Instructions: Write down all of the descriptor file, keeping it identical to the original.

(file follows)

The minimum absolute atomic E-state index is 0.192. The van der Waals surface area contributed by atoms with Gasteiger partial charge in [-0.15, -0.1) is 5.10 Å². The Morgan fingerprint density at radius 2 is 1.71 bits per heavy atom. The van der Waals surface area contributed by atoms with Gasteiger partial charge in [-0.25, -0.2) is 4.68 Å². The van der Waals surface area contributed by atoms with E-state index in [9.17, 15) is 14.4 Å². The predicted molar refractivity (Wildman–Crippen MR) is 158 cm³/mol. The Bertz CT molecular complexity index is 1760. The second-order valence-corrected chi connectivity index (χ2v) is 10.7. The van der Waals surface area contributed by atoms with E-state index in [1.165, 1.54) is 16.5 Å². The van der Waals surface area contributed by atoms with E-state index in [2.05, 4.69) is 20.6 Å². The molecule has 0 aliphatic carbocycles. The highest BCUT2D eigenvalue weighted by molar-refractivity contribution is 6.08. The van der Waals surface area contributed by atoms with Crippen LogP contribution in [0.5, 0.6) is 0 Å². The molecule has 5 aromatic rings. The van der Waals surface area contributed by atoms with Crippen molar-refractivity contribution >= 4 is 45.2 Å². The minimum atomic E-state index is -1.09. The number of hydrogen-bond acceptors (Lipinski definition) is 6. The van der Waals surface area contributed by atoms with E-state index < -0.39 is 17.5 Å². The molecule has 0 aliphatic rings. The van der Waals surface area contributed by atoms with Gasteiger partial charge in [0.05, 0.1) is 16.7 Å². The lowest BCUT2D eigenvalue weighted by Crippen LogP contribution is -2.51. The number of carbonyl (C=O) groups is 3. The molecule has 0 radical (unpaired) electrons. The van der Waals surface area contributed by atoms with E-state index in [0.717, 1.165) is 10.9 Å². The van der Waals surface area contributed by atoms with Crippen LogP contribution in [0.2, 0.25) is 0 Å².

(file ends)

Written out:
The minimum absolute atomic E-state index is 0.192. The van der Waals surface area contributed by atoms with Gasteiger partial charge in [-0.15, -0.1) is 5.10 Å². The Morgan fingerprint density at radius 2 is 1.71 bits per heavy atom. The van der Waals surface area contributed by atoms with Gasteiger partial charge in [-0.25, -0.2) is 4.68 Å². The van der Waals surface area contributed by atoms with E-state index in [9.17, 15) is 14.4 Å². The predicted molar refractivity (Wildman–Crippen MR) is 158 cm³/mol. The Bertz CT molecular complexity index is 1760. The second-order valence-corrected chi connectivity index (χ2v) is 10.7. The van der Waals surface area contributed by atoms with E-state index in [1.165, 1.54) is 16.5 Å². The van der Waals surface area contributed by atoms with E-state index in [2.05, 4.69) is 20.6 Å². The molecule has 0 aliphatic carbocycles. The highest BCUT2D eigenvalue weighted by molar-refractivity contribution is 6.08. The van der Waals surface area contributed by atoms with Crippen LogP contribution in [0.5, 0.6) is 0 Å². The molecule has 5 aromatic rings. The van der Waals surface area contributed by atoms with Crippen molar-refractivity contribution >= 4 is 45.2 Å². The minimum atomic E-state index is -1.09. The number of hydrogen-bond acceptors (Lipinski definition) is 6. The van der Waals surface area contributed by atoms with E-state index < -0.39 is 17.5 Å². The molecule has 0 aliphatic rings. The van der Waals surface area contributed by atoms with Gasteiger partial charge in [0.05, 0.1) is 16.7 Å². The lowest BCUT2D eigenvalue weighted by Crippen LogP contribution is -2.51. The number of carbonyl (C=O) groups is 3. The molecule has 0 radical (unpaired) electrons. The van der Waals surface area contributed by atoms with E-state index in [0.717, 1.165) is 10.9 Å². The van der Waals surface area contributed by atoms with Crippen LogP contribution in [0.2, 0.25) is 0 Å².